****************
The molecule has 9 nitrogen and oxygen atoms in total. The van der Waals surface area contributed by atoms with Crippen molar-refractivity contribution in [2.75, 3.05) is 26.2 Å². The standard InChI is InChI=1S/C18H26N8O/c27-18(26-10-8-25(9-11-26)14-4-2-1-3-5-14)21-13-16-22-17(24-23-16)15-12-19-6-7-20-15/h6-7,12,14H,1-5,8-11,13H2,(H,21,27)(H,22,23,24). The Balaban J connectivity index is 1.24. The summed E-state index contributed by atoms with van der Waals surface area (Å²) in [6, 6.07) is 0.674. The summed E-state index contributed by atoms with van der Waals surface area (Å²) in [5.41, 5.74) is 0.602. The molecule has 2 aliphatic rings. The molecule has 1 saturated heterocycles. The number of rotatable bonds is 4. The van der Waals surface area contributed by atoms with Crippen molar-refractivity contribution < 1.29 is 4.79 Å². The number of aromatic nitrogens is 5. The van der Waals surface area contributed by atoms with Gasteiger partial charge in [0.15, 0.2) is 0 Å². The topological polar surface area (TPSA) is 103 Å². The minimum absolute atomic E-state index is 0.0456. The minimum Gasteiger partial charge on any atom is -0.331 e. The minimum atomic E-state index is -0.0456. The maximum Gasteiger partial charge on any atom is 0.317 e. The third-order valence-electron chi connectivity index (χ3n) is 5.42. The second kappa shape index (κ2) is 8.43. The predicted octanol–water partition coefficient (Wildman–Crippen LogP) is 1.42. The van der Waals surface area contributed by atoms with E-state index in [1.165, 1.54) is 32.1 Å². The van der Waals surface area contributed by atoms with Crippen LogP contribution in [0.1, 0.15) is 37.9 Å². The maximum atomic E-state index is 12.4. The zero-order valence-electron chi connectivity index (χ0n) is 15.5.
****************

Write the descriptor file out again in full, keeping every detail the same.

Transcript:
The molecule has 9 nitrogen and oxygen atoms in total. The van der Waals surface area contributed by atoms with Crippen molar-refractivity contribution in [2.75, 3.05) is 26.2 Å². The standard InChI is InChI=1S/C18H26N8O/c27-18(26-10-8-25(9-11-26)14-4-2-1-3-5-14)21-13-16-22-17(24-23-16)15-12-19-6-7-20-15/h6-7,12,14H,1-5,8-11,13H2,(H,21,27)(H,22,23,24). The Balaban J connectivity index is 1.24. The summed E-state index contributed by atoms with van der Waals surface area (Å²) in [6, 6.07) is 0.674. The summed E-state index contributed by atoms with van der Waals surface area (Å²) in [5.41, 5.74) is 0.602. The molecule has 2 aliphatic rings. The molecule has 1 saturated heterocycles. The number of rotatable bonds is 4. The van der Waals surface area contributed by atoms with Crippen molar-refractivity contribution < 1.29 is 4.79 Å². The number of aromatic nitrogens is 5. The van der Waals surface area contributed by atoms with Gasteiger partial charge in [0.15, 0.2) is 0 Å². The topological polar surface area (TPSA) is 103 Å². The minimum absolute atomic E-state index is 0.0456. The minimum Gasteiger partial charge on any atom is -0.331 e. The minimum atomic E-state index is -0.0456. The maximum Gasteiger partial charge on any atom is 0.317 e. The third-order valence-electron chi connectivity index (χ3n) is 5.42. The second kappa shape index (κ2) is 8.43. The predicted octanol–water partition coefficient (Wildman–Crippen LogP) is 1.42. The van der Waals surface area contributed by atoms with E-state index in [1.165, 1.54) is 32.1 Å². The van der Waals surface area contributed by atoms with Crippen LogP contribution in [0.1, 0.15) is 37.9 Å². The maximum atomic E-state index is 12.4. The zero-order valence-electron chi connectivity index (χ0n) is 15.5.